Here’s a funny side story… After I finished the VL-1002, I get a call in my office from Jimmy Page. He had received his VL-1002 and loved it, but he said he had blown it up when he shifted the bias setting from 6550s to EL-34s.He thought the switch merely switched the sound of the amp from EL-34s to 6550s… When he switched the Bias switch with the 6550’s shipped with it to the EL-34 bias, which was much lower than the bias for 6550s, his amp went into thermal runaway and melted the output tubes. If the amp had been loaded with EL-34s, it would have just sounded really mussy instead of melting, because a high bias only brings down the current. I explained it to him and sent him a new amp. Duh!?

Because Ampeg gave me free reign to do anything I wanted, I bought the finest German components, including paper wrapped transformers. At the time everyone in the industry had moved to plastic bobbins, and I found out that a small company in Korea had bought a bunch of the old transformer winding machines. When I called them, they didn’t think I’d be interested because they only had the old machines, and I told them I’d be on the next available flight to Korea. They had exactly what I wanted – paper bobbins. It is funny how so many boutique amp companies have finally discovered that paper bobbins are the key to a great sound. I just figured it out 30 years earlier. I have always been known for building the highest quality products possible at an affordable price, and that is why I never produced small runs of amplifiers. It drives me nuts to see companies selling amps for thousands of dollars either because they are making small (expensive) production runs with a high parts cost, or they are making a ridiculous profit…You can make a high quality amp in large numbers if it is designed right, and with large production runs your parts costs are extremely low. None of our amps have ever sold for more than $1,500.00 retail, and they are easily built to the same standard as any $4,000 amp they have been compared to. The VL-Series comfortably fit that model, built with the best parts available and never more than $1,500. I was a working artist for many years and I know how important a buck is. My design philosophy has always been to look forward rather than back, learning new technologies and implementing them in my designs.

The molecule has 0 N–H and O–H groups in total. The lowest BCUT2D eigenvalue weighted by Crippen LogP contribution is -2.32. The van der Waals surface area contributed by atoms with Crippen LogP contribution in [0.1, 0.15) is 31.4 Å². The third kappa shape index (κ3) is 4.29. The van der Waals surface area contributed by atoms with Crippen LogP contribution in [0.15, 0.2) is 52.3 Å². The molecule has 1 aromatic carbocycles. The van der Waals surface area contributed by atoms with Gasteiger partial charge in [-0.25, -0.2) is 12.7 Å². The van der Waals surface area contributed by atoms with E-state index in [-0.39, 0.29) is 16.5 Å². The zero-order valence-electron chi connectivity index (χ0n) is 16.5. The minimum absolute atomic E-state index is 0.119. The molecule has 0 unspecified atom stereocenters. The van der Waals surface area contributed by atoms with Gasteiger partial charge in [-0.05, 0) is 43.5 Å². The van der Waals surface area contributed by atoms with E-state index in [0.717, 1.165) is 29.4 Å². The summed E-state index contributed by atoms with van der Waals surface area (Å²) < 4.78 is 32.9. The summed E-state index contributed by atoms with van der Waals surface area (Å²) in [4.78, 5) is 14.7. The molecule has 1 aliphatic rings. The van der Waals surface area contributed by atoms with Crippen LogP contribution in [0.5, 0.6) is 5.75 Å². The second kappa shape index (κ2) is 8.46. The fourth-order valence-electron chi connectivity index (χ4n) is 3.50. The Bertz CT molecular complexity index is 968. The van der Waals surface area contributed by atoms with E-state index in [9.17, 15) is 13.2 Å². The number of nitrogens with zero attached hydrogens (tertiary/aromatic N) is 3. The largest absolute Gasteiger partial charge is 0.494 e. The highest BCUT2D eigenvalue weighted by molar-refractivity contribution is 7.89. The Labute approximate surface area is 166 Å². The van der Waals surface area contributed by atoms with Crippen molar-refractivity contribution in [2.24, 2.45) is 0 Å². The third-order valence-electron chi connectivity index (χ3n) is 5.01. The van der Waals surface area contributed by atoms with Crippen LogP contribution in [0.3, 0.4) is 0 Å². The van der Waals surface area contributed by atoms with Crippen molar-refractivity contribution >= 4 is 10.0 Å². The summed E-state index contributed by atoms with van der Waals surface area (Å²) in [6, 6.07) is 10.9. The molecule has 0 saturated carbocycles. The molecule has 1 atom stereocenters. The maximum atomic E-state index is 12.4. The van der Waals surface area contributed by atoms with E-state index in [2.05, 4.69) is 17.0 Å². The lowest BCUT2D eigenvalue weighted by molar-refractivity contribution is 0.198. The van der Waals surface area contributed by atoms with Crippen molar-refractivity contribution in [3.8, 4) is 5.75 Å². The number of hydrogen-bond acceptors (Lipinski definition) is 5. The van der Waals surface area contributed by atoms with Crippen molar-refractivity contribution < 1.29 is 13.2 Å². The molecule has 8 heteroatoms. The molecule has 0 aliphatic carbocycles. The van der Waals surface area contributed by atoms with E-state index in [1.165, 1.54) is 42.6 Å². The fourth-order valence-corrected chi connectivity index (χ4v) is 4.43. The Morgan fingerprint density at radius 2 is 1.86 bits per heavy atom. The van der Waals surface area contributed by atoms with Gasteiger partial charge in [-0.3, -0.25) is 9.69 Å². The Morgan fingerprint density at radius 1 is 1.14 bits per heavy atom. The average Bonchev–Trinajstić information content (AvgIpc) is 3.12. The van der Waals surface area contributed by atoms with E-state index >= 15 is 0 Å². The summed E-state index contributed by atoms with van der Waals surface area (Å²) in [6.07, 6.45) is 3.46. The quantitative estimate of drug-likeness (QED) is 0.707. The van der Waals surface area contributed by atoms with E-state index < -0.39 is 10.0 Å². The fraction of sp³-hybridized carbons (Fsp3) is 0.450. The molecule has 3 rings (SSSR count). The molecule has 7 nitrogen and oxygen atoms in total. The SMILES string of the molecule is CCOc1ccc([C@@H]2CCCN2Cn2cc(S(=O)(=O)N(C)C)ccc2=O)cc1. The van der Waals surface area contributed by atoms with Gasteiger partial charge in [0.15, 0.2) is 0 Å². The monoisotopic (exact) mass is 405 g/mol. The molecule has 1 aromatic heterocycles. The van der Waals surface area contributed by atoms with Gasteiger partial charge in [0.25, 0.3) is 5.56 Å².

My latest is a Recording Preamp that is 100% analog and sounds amazing plugged directly into a recording board or DAW. If you are constantly thinking that the only product that is worth anything is 50 years old, you’re missing the chance to create new possibilities."

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  • 1 month later...
On 7/9/2017 at 4:36 PM, Q182 said:

Mesa/Boogie Dual Rectifier Rackmount, Fall 1996-October 1997

interesting bit from fletcher of pennywise on this: